Hybridoma cells are made in the following manner: (1) An animal, e.g. a mouse, is immunised with the antigen of interest. (2) Spleen cells from this animal are grown in a culture dish in the presence of mouse myeloma cells. The strain of myeloma cells chosen has 2 important attributes: it grows indefinitely in culture, and it does not produce immunoglobulines. (3) Fusion of the cells is encouraged by adding certain chemicals, e.g. polyethylene glycol. (4) The cells are grown in a special culture medium (HAT medium) that supports the growth of the fused, hybrid cells but not of the “parental” cells.(5) The resulting clones of cells are screened for the production of antibody to the antigen of interest.

Chimeric monoclonal antibodies consisting of mouse variable regions and human constant regions are being made for use in treating human diseases such as leukemia. The advantages of the human constant chain are that human complement is activated (whereas it is not if the constant regions is mouse-derived) ant that antibodies against the monoclonal antibody are not formed (whereas antibodies are formed if the constant region is mouse-derived. The advantage of the mouse variable regions is that it is much easier to obtain monoclonal antibodies against, for example, a human tumor antigen by inoculating a mouse with the tumor cells. Chimeric antibodies can kill tumor cells either by complement-mediated cytotoxicity or by delivering toxins, e.g., diphtheria toxin, specifically to the tumor cell.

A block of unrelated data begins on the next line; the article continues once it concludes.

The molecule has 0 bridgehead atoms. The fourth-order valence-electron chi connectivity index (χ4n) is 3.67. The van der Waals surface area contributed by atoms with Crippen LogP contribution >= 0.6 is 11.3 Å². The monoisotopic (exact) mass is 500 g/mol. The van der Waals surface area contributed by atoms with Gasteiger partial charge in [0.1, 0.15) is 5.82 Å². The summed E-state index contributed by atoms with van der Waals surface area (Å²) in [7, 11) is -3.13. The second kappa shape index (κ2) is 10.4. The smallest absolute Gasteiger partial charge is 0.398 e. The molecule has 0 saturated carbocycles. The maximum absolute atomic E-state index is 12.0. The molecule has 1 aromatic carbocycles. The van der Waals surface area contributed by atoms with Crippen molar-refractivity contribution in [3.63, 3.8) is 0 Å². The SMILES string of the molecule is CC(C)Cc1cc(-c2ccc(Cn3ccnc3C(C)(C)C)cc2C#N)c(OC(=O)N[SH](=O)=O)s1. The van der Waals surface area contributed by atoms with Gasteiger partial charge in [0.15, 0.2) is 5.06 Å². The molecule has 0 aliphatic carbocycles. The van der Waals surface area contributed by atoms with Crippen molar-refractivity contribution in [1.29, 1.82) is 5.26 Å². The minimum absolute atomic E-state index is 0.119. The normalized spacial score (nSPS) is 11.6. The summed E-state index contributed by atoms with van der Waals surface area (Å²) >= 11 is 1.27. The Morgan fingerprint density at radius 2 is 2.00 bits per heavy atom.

B CELLS

B cells perform 2 important functions:(1) They differentiate into plasma cells and produce antibodies, and (2) they are antigen presenting cells (APCs).

Origin

During embryogenensis, B cell precursors are recognized first in the fetal liver. From there they migrate to the bone marrow, which is their main location during adult life. Unlike T cells, tey do not require the tymus for maturation. Pre-B cells lack surface immunoglobulins and light chain but do have chains in the cytoplasm. The maturation of B cells has two phass: the antigen - independent phase consist of stem cells,pre-B cells and B cells, whereas the antigen - dependent phase consists of the cells that arise subsequent to the interaction of antigen with the B cells, e.g., activated B cell and plasma cells.B cells display surface IgM, which serves as a receptor for antigens. This surface IgM is a monomer, in contrast to circulating IgM, which is a pentamer. Surface IgD on some B cells may also be an antigen receptor.

B cells constitute about 30% of the recirculating pool of small lymphocytes, and their life span is short, i.e. days or weeks. Approximately 109 B cells are produces each day. Within lymph nodes, they are located in germinal centers; within the spleen, they are found in the white pulp. They are also found in the gut-associated lymphoid tissue (Peyer’s patches).

Clonal selection

The antigen “select” a B cell endowed with the preexisting capacity to make the antibody.